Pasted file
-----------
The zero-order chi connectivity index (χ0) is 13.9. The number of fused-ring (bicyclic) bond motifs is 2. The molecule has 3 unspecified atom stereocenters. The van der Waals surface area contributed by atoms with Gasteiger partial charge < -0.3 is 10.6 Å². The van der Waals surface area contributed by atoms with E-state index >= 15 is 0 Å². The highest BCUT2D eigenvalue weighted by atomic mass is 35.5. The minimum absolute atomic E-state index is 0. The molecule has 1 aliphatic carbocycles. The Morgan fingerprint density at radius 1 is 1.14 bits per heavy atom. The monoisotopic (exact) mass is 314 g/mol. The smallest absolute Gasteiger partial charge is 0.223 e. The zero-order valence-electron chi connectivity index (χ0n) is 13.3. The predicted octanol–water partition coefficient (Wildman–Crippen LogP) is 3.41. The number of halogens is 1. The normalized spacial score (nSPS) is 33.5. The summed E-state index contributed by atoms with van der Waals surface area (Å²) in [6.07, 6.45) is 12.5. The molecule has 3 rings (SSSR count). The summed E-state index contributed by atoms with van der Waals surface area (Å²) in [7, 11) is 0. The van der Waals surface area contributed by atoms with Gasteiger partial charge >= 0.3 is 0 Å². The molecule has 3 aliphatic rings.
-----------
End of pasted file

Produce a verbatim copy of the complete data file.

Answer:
The zero-order chi connectivity index (χ0) is 13.9. The number of fused-ring (bicyclic) bond motifs is 2. The molecule has 3 unspecified atom stereocenters. The van der Waals surface area contributed by atoms with Gasteiger partial charge < -0.3 is 10.6 Å². The van der Waals surface area contributed by atoms with E-state index >= 15 is 0 Å². The highest BCUT2D eigenvalue weighted by atomic mass is 35.5. The minimum absolute atomic E-state index is 0. The molecule has 1 aliphatic carbocycles. The Morgan fingerprint density at radius 1 is 1.14 bits per heavy atom. The monoisotopic (exact) mass is 314 g/mol. The smallest absolute Gasteiger partial charge is 0.223 e. The zero-order valence-electron chi connectivity index (χ0n) is 13.3. The predicted octanol–water partition coefficient (Wildman–Crippen LogP) is 3.41. The number of halogens is 1. The normalized spacial score (nSPS) is 33.5. The summed E-state index contributed by atoms with van der Waals surface area (Å²) in [6.07, 6.45) is 12.5. The molecule has 3 rings (SSSR count). The summed E-state index contributed by atoms with van der Waals surface area (Å²) in [7, 11) is 0. The van der Waals surface area contributed by atoms with Gasteiger partial charge >= 0.3 is 0 Å². The molecule has 3 aliphatic rings.